|Scientific name||Mareca penelope||Common name||Eurasian Wigeon|
|Population name||Western Siberia/SW Asia & NE Africa|
|Breeding range||Central & W Siberia||Non-breeding range||SW & Central Asia, NE Africa|
|Red List Category||Least Concern|
|Ramsar regions||Africa Asia Europe|
|CAF Action Plan|
|Publication||Start year||End year||Minimum||Maximum||Estimate quality||Notes||References||Actions|
|WPE 1||1987||1991||250,000||250,000||No quality assessment||[R519]|
|WPE 2||1987||1991||250,000||250,000||No quality assessment||[R519]|
|WPE 3||1987||1991||250,000||250,000||No quality assessment||[R519]|
|WPE 4||1987||1991||250,000||250,000||No quality assessment||[R519]|
|WPE 5||1987||1991||250,000||250,000||Expert opinion||[R519]|
|CSR 5||1987||1991||250,000||250,000||Expert opinion||[R519]|
|CSR 4||1987||1991||250,000||250,000||Expert opinion||[R519]|
|CSR 6||2003||2012||180,000||200,000||Expert opinion||[S8528]||[R1365] [R578] [R519] [R913] [R1371] [R1497]|
|CSR 7||2003||2012||180,000||200,000||Expert opinion||[S8528]||[R1365] [R578] [R519] [R913] [R1371] [R1497]|
|Publication||Start year||End year||Trend||Trend quality||Notes||References||Actions|
|WPE 1||1977||1991||DEC||No quality assessment||[R519]|
|WPE 2||1977||1991||DEC||No quality assessment||[R519]|
|WPE 3||1977||1991||DEC||No quality assessment||[R519]|
|WPE 4||1977||1991||DEC||No quality assessment||[R519]|
|WPE 5||1997||2007||DEC?||No idea||[T5981]||[R888]|
|CSR 6||2003||2012||DEC||Poor||[T6524]||[R1336] [R1381] [R1365]|
Population 1% level
|CSR 5||-1||-1||Not Set|
|CSR 4||-1||-1||Not Set|
|CSR 6||-1||-1||Not Set|
- R519 - Perennou, C.P., Mundkur, T. and Scott, D.A. 1994. The Asian Waterfowl Census 1987-1991: distribution and status of Asian waterfowl. IWRB Spec. Publ. No. 24; AWB Spec. Publ. No. 86. Slimbridge, UK and Kuala Lumpur, Malaysia.
- R888 - Wetlands International, 2012. Results of trend analysis undertaken for CSR5 2012, presented in Annex 4. http://www.unep-aewa.org/meetings/en/mop/mop5_docs/pdf/mop5_14_csr5.pdf
- R1365 - Wetlands International, International Waterbird Census, unpublished data, 2014.
- R578 - Scott, D.A. and Rose, P.M. 1996. Atlas of Anatidae populations in Africa and western Eurasia. Wetlands International Publication No. 41. Wetlands International, Wageningen, NL. 336 pp.
- R913 - Solokha, A. 2006. Results from the international waterbird census in Central Asia and the Caucasus 2003-2005. Wetlands International Russia, Moscow
- R1371 - Dodman, T. 2014. Status, Estimates and Trends of Waterbird Populations in Africa: AEWA-listed African populations. Wetlands International. (CSR6 African populations) URL: https://www.wetlands.org/publications/1304/
- R1497 - Ash & Atkins 2009
- R1336 - WI2014
- R1381 - Nagy, S., Flink, S., Langendoen, T. (2014) Waterbird trends 1988-2012: Results of trend analyses of data from the International Waterbird Census in the African-Eurasian Flyway. Wetlands International, Ede.
- R1548 - Wetlands International (2017) Flyway trend analyses based on data from the African-Eurasian Waterbird Census from the period of 1967-2015. Ede, The Netherlands: Wetlands International. URL: http://iwc.wetlands.org/index.php/aewatrends
- T5981 - Wetlands International 2012. Trend 1983-2007: -5.2% p.a. ? Significant long-term decline. However, most data from only one country, Iran, providing unsafe basis for regional trend.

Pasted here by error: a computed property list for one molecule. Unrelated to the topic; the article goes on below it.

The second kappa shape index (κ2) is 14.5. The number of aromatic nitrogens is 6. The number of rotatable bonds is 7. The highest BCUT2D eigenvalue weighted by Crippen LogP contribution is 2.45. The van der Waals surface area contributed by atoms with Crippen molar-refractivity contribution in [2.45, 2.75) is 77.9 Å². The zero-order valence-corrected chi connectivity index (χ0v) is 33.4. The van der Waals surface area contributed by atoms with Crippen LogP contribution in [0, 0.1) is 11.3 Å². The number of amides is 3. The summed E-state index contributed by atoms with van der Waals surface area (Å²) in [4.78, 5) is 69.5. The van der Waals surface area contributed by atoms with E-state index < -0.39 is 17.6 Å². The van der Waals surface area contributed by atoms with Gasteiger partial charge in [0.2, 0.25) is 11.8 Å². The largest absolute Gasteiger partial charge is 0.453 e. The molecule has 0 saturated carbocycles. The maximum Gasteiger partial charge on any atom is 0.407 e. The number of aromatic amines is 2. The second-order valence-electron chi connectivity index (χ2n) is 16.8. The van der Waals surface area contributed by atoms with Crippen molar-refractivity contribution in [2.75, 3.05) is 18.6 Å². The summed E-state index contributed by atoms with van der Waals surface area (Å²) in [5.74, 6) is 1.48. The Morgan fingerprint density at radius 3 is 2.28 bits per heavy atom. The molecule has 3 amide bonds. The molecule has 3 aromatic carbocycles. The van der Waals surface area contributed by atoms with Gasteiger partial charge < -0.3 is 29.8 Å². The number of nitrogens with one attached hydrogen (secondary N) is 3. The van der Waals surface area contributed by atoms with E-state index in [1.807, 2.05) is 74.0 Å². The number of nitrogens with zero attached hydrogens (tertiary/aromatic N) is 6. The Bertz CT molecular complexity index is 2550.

- T3336 - 898. Trend 1983-2007: -5.2% p.a. â€“ Significant long-term decline. However, most data from only one country, Iran, providing unsafe basis for regional trend.
- S8528 - Perennou et al. (1994) estimates the size of this population to be 250,000 individual based on IWC counts ranging from 111,000 to 210,000, but this estimate relies heavily on data from the 1970s as Scott and Rose (1996) pointed out. The latter authors considered it unlikely that more than 200,000 individuals are in West Asia. However, extensive surveys in 2003 and 2004 around the Caspian Sea (Solokha, 2006) produced a total count of 138,302 and 126,702 individuals. Surveys in Arabia resulted never more than 1,500 birds in the period of 1990-1996. Scott and Rose (1996) assumed that some 5,000-20,000 birds winter in Sudan and 10,000-40,000 birds in Ethiopia (Wetlands International, 2014). The 8,500 birds counted in Sudan suggests that the former might be correct. However, in Ethiopia the maximum annual count is less than 1,800 individuals despite a fairly good coverage of key sites. However, Ash & Atkinson (2009) describes the species as very common in Ethiopia and mentions of concentrations of 2500-4000 individuals. Therefore, Dodman (2014) estimates that there could be still 20,000-35,000 individuals in NE Africa. Considering also its rapid decline, it is very unlikely that the population size currently exceeds 160,000-180,000 birds.
- T6524 - Results of the IWC for this population highly depends on survey intensity and results of the trend analysis contain only a low proportion of real counts during the assessment period. This is mainly caused by sporadic access and counts in the Gizilagach Bay, a main wintering area in Azerbaijan that alone supports 44,800-51,800 individuals when counted properly. However, a clear declining trend can be detected at all but one of the 18 sites in Iran that holds the largest numbers in the country.
- T6918 - Significant long-term decline.
Copyright Wetlands International 2012 Citation: Wetlands International (). "Waterbird Population Estimates" . Retrieved from wpe.wetlands.org on